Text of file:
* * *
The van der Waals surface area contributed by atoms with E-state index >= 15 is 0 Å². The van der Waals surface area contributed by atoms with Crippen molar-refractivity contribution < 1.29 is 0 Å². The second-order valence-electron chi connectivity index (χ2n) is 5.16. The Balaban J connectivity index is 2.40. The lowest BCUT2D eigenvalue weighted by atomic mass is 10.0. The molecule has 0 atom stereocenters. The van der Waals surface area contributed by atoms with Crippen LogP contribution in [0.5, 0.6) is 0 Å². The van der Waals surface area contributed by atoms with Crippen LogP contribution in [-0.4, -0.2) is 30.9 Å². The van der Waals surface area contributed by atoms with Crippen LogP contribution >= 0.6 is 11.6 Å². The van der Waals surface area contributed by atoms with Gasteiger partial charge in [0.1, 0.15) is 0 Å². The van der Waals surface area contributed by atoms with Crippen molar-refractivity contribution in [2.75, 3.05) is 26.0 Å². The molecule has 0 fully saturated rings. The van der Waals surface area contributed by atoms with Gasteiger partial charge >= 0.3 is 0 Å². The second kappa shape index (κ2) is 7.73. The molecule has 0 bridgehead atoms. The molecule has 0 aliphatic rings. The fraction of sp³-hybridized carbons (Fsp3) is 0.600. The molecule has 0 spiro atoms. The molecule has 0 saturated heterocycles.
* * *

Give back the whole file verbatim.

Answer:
The van der Waals surface area contributed by atoms with E-state index >= 15 is 0 Å². The van der Waals surface area contributed by atoms with Crippen molar-refractivity contribution < 1.29 is 0 Å². The second-order valence-electron chi connectivity index (χ2n) is 5.16. The Balaban J connectivity index is 2.40. The lowest BCUT2D eigenvalue weighted by atomic mass is 10.0. The molecule has 0 atom stereocenters. The van der Waals surface area contributed by atoms with Crippen LogP contribution in [0.5, 0.6) is 0 Å². The van der Waals surface area contributed by atoms with Crippen LogP contribution in [-0.4, -0.2) is 30.9 Å². The van der Waals surface area contributed by atoms with Crippen LogP contribution >= 0.6 is 11.6 Å². The van der Waals surface area contributed by atoms with Gasteiger partial charge in [0.1, 0.15) is 0 Å². The van der Waals surface area contributed by atoms with Crippen molar-refractivity contribution in [2.75, 3.05) is 26.0 Å². The molecule has 0 fully saturated rings. The van der Waals surface area contributed by atoms with Gasteiger partial charge >= 0.3 is 0 Å². The second kappa shape index (κ2) is 7.73. The molecule has 0 bridgehead atoms. The molecule has 0 aliphatic rings. The fraction of sp³-hybridized carbons (Fsp3) is 0.600. The molecule has 0 spiro atoms. The molecule has 0 saturated heterocycles.